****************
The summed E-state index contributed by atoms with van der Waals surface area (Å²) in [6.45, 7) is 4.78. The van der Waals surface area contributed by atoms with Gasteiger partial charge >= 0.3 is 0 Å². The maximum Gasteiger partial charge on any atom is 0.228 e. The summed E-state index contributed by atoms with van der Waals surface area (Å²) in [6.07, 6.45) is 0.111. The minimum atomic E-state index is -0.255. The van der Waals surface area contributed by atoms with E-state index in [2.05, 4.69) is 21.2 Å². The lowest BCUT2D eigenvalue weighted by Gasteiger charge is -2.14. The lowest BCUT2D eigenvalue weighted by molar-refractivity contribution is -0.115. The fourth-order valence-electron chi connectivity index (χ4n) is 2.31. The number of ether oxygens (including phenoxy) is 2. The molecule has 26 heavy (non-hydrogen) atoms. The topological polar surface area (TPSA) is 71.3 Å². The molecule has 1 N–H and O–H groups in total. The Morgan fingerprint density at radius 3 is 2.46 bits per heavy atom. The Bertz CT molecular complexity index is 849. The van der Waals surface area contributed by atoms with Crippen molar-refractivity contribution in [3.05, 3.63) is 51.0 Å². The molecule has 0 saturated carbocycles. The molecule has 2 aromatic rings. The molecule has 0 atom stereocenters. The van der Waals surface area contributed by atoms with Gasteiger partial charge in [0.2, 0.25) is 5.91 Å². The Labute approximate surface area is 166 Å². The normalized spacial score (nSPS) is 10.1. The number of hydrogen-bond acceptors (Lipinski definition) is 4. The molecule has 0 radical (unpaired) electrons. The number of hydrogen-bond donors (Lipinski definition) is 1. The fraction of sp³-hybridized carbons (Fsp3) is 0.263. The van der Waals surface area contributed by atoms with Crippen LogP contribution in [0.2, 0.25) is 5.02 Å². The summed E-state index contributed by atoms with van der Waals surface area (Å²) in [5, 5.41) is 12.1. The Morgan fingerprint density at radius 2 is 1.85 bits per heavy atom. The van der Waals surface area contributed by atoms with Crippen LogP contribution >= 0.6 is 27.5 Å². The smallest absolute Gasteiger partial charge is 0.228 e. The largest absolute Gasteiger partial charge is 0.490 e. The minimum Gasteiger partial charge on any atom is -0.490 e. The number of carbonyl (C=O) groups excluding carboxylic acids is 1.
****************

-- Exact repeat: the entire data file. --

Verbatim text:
The summed E-state index contributed by atoms with van der Waals surface area (Å²) in [6.45, 7) is 4.78. The van der Waals surface area contributed by atoms with Gasteiger partial charge >= 0.3 is 0 Å². The maximum Gasteiger partial charge on any atom is 0.228 e. The summed E-state index contributed by atoms with van der Waals surface area (Å²) in [6.07, 6.45) is 0.111. The minimum atomic E-state index is -0.255. The van der Waals surface area contributed by atoms with E-state index in [2.05, 4.69) is 21.2 Å². The lowest BCUT2D eigenvalue weighted by Gasteiger charge is -2.14. The lowest BCUT2D eigenvalue weighted by molar-refractivity contribution is -0.115. The fourth-order valence-electron chi connectivity index (χ4n) is 2.31. The number of ether oxygens (including phenoxy) is 2. The molecule has 26 heavy (non-hydrogen) atoms. The topological polar surface area (TPSA) is 71.3 Å². The molecule has 1 N–H and O–H groups in total. The Morgan fingerprint density at radius 3 is 2.46 bits per heavy atom. The Bertz CT molecular complexity index is 849. The van der Waals surface area contributed by atoms with Crippen molar-refractivity contribution in [3.05, 3.63) is 51.0 Å². The molecule has 0 saturated carbocycles. The molecule has 2 aromatic rings. The molecule has 0 atom stereocenters. The van der Waals surface area contributed by atoms with Gasteiger partial charge in [0.2, 0.25) is 5.91 Å². The Labute approximate surface area is 166 Å². The normalized spacial score (nSPS) is 10.1. The number of hydrogen-bond acceptors (Lipinski definition) is 4. The molecule has 0 radical (unpaired) electrons. The number of hydrogen-bond donors (Lipinski definition) is 1. The fraction of sp³-hybridized carbons (Fsp3) is 0.263. The van der Waals surface area contributed by atoms with Crippen LogP contribution in [0.2, 0.25) is 5.02 Å². The summed E-state index contributed by atoms with van der Waals surface area (Å²) in [5, 5.41) is 12.1. The Morgan fingerprint density at radius 2 is 1.85 bits per heavy atom. The van der Waals surface area contributed by atoms with Crippen LogP contribution >= 0.6 is 27.5 Å². The smallest absolute Gasteiger partial charge is 0.228 e. The largest absolute Gasteiger partial charge is 0.490 e. The minimum Gasteiger partial charge on any atom is -0.490 e. The number of carbonyl (C=O) groups excluding carboxylic acids is 1.